Sione Mafileo (North Harbour)
    Kalafi Pongi (Counties Manukau)
    Boyd Wiggins (North Harbour)
    Scott Barrett (Canterbury)
    Jackson Hemopo (Otago)
    Patrick Tuipulotu (Auckland)
    Christopher Vui (Auckland)
    Adam Burn (Waikato)
    Joseph Edwards (Auckland)
    Jordan Manihera (North Harbour)
    Hadleigh May (Otago)
    Ardie Savea (Wellington)
    BACKS
    Tayler Adams (Southland)
    Sheridan Rangihuna (Hawke's Bay)
    Simon Hickey (Auckland)
    Jade Te Rure (Manawatu)
    Michael Collins (Otago)
    Jason Emery (Manawatu)
    Fa'asiu Fuatai (Otago)
    Teihorangi Walden (Otago)
    Penikolo Latu (Hawke's Bay)
    Leroy Van Dam (Auckland)
    Lolagi Visinia (Auckland)
    Joseph Webber (Waikato)
  12. Honest John Stan Wickham (3)

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    Think you will find that with another year under his belt and training all year with the Force, he will have improved significantly. I was told that he was a standout at the camps and that the U20s front row stocks were looking good this year. With Browning leading I hope that they will be able to set a platform for the team to run hard and set up a better finish than last year. The weather in Brittany will be a factor as no Aus U20 team seems to play well in the wet.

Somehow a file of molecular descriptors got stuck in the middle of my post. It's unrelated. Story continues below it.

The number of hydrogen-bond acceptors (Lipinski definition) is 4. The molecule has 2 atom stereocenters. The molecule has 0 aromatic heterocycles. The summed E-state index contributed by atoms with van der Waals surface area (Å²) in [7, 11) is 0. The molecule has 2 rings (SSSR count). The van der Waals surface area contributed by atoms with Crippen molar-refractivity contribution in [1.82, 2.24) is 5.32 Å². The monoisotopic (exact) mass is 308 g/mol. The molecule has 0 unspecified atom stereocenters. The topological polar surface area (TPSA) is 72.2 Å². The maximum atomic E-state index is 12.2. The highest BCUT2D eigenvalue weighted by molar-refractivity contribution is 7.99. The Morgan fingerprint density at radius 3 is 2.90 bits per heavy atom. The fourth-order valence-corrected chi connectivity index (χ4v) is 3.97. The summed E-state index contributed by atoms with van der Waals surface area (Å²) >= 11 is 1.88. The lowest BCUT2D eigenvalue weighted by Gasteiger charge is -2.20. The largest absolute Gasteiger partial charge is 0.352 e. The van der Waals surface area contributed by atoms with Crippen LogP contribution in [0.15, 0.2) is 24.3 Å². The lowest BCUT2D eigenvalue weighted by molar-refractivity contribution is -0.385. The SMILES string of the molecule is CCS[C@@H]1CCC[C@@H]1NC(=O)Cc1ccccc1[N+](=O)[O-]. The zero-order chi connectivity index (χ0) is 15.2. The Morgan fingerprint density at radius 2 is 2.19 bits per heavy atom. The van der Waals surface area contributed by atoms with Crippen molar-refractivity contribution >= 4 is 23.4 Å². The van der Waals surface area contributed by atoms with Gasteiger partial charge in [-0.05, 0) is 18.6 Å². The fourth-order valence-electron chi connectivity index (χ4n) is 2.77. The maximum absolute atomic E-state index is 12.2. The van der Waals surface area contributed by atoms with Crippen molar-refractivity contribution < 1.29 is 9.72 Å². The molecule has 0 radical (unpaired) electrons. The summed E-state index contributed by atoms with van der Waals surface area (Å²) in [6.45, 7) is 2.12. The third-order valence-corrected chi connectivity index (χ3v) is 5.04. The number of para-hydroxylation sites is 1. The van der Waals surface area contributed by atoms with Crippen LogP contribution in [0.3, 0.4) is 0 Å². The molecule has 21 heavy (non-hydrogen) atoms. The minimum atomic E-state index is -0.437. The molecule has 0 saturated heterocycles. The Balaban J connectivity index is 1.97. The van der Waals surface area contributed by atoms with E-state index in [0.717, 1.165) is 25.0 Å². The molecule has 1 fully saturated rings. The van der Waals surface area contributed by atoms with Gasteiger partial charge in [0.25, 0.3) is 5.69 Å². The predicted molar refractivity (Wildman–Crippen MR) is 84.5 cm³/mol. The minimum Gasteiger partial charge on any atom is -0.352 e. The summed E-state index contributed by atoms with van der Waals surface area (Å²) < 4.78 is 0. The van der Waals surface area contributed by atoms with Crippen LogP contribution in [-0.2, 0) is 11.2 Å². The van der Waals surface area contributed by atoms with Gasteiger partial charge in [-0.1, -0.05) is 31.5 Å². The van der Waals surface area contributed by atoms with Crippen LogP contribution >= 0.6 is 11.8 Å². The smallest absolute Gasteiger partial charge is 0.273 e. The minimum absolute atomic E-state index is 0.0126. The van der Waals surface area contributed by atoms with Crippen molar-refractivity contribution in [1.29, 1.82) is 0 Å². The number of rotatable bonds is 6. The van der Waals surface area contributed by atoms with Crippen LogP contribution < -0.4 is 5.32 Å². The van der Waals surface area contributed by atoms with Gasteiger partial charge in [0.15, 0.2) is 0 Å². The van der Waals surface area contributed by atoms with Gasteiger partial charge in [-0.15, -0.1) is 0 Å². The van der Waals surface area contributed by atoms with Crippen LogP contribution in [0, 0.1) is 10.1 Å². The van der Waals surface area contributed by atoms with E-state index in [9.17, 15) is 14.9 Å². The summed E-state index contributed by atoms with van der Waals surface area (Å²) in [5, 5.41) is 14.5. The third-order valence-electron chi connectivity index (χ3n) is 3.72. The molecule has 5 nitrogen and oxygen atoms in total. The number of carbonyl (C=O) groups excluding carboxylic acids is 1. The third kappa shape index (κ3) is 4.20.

13. Rassie Trevor Allan (34)

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    I want to ask a fair question. How can a guy play for one country then play for another country the next year? It really opens the door for cherry picking and how are rugby going to develop in smaller nations if that happens? What if England decide to choose the best players of Wales, Ireland, Scotland and add them the next year to their squad? At the moment some countries are just a development team for some others where their best players are cherry picked and added to their squad.
  14. Hugh Jarse Moderator

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    Rassie there are strict rules at IRB level. In summary if one has represented a National Team or a National Second Team (Australia or Australia A in our case), then that person can not represent another country ever.

    Representing the nation at age group (Under 20's) does not have the same limitiations unless there is no second team from that nation.

    NZ and Australia have been accused of cherry picking PI players and while this may have occurred to a degree in the past (80's and 90's) most of the PI's in the Wobs and the Darkness were not born in the Islands, and gained all their rugby skills development from NZ or Oz. They are brown faced Aussies and Kiwis. Conversely many of the PI teams at Senior and U20 level have numbers of NZ and Aus citizens of PI extraction playing for them.

    We picked up Aussie Mike Harris when he was unwanted by NZ rugby and he eventually became a Wallaby. I suspect that the Lords of Darkness hardly cried foul play when he played for us agains them. It was a win win situation.